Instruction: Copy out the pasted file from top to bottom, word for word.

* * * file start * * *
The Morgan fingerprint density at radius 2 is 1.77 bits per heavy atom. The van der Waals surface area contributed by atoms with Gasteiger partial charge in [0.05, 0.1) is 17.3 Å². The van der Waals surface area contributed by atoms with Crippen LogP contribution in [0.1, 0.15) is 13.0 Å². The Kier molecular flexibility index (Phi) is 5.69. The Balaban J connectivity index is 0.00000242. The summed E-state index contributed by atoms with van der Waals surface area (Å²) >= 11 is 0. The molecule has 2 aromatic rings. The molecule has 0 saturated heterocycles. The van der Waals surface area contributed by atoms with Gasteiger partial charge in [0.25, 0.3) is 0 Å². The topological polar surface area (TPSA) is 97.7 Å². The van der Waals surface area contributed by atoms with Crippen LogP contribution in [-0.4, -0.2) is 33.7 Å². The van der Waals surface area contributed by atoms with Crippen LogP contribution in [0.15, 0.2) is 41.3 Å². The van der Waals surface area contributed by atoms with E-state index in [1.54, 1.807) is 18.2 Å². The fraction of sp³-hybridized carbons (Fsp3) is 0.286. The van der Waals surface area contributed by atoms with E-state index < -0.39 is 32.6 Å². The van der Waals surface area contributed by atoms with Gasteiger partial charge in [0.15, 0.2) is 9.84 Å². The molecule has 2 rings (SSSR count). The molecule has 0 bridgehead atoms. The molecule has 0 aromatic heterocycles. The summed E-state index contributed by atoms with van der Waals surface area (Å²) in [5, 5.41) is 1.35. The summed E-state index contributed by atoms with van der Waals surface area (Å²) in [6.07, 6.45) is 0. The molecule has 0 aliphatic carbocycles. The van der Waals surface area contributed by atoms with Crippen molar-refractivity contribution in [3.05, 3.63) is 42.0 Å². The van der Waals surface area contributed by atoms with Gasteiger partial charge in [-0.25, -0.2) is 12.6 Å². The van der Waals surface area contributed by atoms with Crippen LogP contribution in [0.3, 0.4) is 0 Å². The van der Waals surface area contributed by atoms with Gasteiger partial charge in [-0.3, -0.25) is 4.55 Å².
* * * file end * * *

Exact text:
The Morgan fingerprint density at radius 2 is 1.77 bits per heavy atom. The van der Waals surface area contributed by atoms with Gasteiger partial charge in [0.05, 0.1) is 17.3 Å². The van der Waals surface area contributed by atoms with Crippen LogP contribution in [0.1, 0.15) is 13.0 Å². The Kier molecular flexibility index (Phi) is 5.69. The Balaban J connectivity index is 0.00000242. The summed E-state index contributed by atoms with van der Waals surface area (Å²) >= 11 is 0. The molecule has 2 aromatic rings. The molecule has 0 saturated heterocycles. The van der Waals surface area contributed by atoms with Gasteiger partial charge in [0.25, 0.3) is 0 Å². The topological polar surface area (TPSA) is 97.7 Å². The van der Waals surface area contributed by atoms with Crippen LogP contribution in [-0.4, -0.2) is 33.7 Å². The van der Waals surface area contributed by atoms with Crippen LogP contribution in [0.15, 0.2) is 41.3 Å². The van der Waals surface area contributed by atoms with E-state index in [1.54, 1.807) is 18.2 Å². The fraction of sp³-hybridized carbons (Fsp3) is 0.286. The van der Waals surface area contributed by atoms with E-state index < -0.39 is 32.6 Å². The van der Waals surface area contributed by atoms with Gasteiger partial charge in [0.15, 0.2) is 9.84 Å². The molecule has 2 rings (SSSR count). The molecule has 0 bridgehead atoms. The molecule has 0 aromatic heterocycles. The summed E-state index contributed by atoms with van der Waals surface area (Å²) in [5, 5.41) is 1.35. The summed E-state index contributed by atoms with van der Waals surface area (Å²) in [6.07, 6.45) is 0. The molecule has 0 aliphatic carbocycles. The van der Waals surface area contributed by atoms with Crippen molar-refractivity contribution in [3.05, 3.63) is 42.0 Å². The van der Waals surface area contributed by atoms with Gasteiger partial charge in [-0.25, -0.2) is 12.6 Å². The van der Waals surface area contributed by atoms with Crippen LogP contribution in [0.3, 0.4) is 0 Å². The van der Waals surface area contributed by atoms with Gasteiger partial charge in [-0.3, -0.25) is 4.55 Å².